Gabrielle Stanback ’22 became the first Black female student to solo with the Towson University Symphony Orchestra in 2018. In 2020, she received one of 20 inaugural music innovation grants for promising young musicians. The scholarship enabled her to continue summer studies with TU associate professor of violin Jeffrey Howard.

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Barnes and Harris homecoming

Achievement over adversity

When a Supreme Court decision opened the door to educational opportunity, Marvis Barnes ’59 and Myra Harris ’59 stepped through to enroll at the State Teachers College at Towson. Their arrival signaled the beginning of a determined, rewarding—and at times hurtful—journey. Today, two West Village residence halls are named in their honor.

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Historically African American fraternities and sororities on campus.


The first time the Black Studies major is offered in the curriculum.


Number of years the Black Student Leadership Conference has been held.

two women holding small flags
A historic moment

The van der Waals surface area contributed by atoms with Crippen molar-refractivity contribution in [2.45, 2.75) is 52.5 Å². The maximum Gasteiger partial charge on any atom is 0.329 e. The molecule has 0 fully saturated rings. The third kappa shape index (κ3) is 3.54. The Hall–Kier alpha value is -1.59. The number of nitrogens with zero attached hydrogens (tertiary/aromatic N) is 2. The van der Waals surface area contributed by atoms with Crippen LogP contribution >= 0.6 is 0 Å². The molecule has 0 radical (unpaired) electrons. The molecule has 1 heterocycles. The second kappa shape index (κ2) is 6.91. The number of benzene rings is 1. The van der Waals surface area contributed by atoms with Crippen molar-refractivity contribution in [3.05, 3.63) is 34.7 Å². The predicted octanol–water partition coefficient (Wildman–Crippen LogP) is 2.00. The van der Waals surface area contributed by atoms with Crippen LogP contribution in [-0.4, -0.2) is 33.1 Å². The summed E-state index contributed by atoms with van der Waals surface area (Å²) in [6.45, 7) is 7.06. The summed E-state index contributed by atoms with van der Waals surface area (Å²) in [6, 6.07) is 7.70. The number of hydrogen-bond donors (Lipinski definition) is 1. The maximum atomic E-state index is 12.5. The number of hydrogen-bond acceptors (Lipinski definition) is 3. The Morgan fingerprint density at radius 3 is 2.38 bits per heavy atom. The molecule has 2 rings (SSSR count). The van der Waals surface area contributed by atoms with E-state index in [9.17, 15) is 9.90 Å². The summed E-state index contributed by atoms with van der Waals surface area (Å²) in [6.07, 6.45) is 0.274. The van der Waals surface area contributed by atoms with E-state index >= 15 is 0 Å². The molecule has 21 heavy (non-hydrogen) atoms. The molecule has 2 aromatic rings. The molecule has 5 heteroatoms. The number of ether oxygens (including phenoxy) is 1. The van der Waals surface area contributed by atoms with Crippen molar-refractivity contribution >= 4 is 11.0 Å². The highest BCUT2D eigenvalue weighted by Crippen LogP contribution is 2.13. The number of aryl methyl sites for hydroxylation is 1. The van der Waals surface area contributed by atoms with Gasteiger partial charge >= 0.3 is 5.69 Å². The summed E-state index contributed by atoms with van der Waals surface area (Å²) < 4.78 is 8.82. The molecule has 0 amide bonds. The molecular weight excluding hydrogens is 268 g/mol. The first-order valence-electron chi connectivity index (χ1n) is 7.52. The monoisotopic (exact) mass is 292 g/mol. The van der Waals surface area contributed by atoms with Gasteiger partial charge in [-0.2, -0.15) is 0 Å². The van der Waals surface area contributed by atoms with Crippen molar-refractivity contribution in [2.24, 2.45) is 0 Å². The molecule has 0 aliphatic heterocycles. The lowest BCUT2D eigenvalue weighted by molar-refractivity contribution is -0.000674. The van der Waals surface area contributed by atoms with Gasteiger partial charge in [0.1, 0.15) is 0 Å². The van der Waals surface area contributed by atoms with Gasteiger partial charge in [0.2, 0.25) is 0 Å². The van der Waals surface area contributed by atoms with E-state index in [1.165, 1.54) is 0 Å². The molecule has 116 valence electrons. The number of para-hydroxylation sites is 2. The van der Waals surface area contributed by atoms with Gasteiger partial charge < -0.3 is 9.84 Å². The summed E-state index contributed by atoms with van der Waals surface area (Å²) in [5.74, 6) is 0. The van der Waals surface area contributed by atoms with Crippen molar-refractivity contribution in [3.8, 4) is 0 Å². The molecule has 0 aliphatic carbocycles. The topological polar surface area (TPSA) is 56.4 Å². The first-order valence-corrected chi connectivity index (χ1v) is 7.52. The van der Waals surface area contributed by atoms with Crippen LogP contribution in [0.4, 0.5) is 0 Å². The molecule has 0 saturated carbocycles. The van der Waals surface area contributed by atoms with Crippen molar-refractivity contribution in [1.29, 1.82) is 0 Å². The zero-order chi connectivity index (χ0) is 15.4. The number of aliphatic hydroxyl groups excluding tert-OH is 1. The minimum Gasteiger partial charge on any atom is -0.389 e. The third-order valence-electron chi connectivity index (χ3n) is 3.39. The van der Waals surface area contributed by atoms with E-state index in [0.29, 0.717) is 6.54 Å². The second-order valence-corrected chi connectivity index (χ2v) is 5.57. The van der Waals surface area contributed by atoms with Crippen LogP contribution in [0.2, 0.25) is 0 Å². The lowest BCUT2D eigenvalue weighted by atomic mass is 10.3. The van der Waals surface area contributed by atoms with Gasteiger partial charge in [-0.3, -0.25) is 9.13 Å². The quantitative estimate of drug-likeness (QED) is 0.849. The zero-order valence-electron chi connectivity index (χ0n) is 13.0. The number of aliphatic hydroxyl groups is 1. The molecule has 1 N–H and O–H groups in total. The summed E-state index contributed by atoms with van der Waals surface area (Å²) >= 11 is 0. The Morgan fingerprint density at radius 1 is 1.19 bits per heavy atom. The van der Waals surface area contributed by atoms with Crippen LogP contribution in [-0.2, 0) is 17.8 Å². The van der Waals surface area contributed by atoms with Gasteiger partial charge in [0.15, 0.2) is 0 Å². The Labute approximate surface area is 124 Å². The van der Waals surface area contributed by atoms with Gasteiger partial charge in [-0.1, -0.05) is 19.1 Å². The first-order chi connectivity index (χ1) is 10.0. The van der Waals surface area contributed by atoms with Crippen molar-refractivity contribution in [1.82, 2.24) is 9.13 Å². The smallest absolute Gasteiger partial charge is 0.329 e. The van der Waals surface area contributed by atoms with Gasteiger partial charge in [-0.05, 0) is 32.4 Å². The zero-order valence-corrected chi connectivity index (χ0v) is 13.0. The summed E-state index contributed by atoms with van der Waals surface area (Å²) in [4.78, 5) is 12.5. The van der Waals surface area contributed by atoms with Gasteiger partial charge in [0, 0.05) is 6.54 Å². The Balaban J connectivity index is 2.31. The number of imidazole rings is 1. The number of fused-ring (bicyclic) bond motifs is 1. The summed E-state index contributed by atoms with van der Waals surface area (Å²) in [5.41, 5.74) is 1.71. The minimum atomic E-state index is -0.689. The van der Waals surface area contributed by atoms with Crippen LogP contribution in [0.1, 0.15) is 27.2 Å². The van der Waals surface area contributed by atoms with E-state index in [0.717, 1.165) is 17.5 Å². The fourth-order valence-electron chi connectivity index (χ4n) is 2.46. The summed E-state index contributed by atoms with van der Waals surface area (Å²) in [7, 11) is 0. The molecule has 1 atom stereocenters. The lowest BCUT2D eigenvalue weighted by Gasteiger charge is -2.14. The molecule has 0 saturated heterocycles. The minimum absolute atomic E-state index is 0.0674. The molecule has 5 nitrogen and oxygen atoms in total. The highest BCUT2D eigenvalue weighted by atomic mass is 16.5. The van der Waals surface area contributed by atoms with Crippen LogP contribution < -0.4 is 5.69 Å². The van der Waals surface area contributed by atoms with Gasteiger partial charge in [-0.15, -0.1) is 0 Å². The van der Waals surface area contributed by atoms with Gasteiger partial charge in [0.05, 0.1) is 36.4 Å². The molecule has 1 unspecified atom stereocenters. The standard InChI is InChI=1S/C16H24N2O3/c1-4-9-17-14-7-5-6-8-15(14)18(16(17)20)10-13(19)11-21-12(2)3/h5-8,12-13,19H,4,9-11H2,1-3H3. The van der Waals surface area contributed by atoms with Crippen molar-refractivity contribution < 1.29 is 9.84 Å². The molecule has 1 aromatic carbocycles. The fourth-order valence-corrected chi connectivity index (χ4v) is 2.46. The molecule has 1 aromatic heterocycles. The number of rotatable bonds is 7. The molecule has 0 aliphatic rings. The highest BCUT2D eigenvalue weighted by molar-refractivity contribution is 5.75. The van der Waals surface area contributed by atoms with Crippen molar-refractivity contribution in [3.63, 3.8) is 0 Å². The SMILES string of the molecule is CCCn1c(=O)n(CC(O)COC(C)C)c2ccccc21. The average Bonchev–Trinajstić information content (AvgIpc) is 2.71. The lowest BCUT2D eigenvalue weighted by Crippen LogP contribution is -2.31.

First student-written production part of TU mainstage season

Chloe ’21 and Kayla Harvey ’23 explore their family’s creation of the African American flag in “20|02,” a collaborative production with Morgan State University

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Expertise in health, history and politics

Andrew Diemer

Andrew Diemer

Andrew Diemer, Ph.D., associate professor of history, has authored several books on African American history and the history of slavery and anti-slavery. His book “Vigilance: The Life of William Still, Father of the Underground Railroad,” explores the life of a lesser known, yet very significant, figure in Black American history.

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Tara Blackshear

Tara Blackshear

In response to the lack of physical activity and education work focusing on Black youth led by Black scholars, Tara Blackshear, Ed.D., associate professor or kinesiology, co-authored Critical Race Studies in Physical Education. This resource helps teachers understand crucial issues that Black students face in physical education and learn culturally competent classroom strategies.

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Donn Worgs

Donn Worgs

Donn Worgs, Ph.D., professor of political science and director of the African & African American Studies program, explores current events within contemporary and historical contexts in his research and teaching. His areas of expertise include Black morality politics, urban neighborhoods, revitalization politics and community-driven development in The Gambia and Senegal.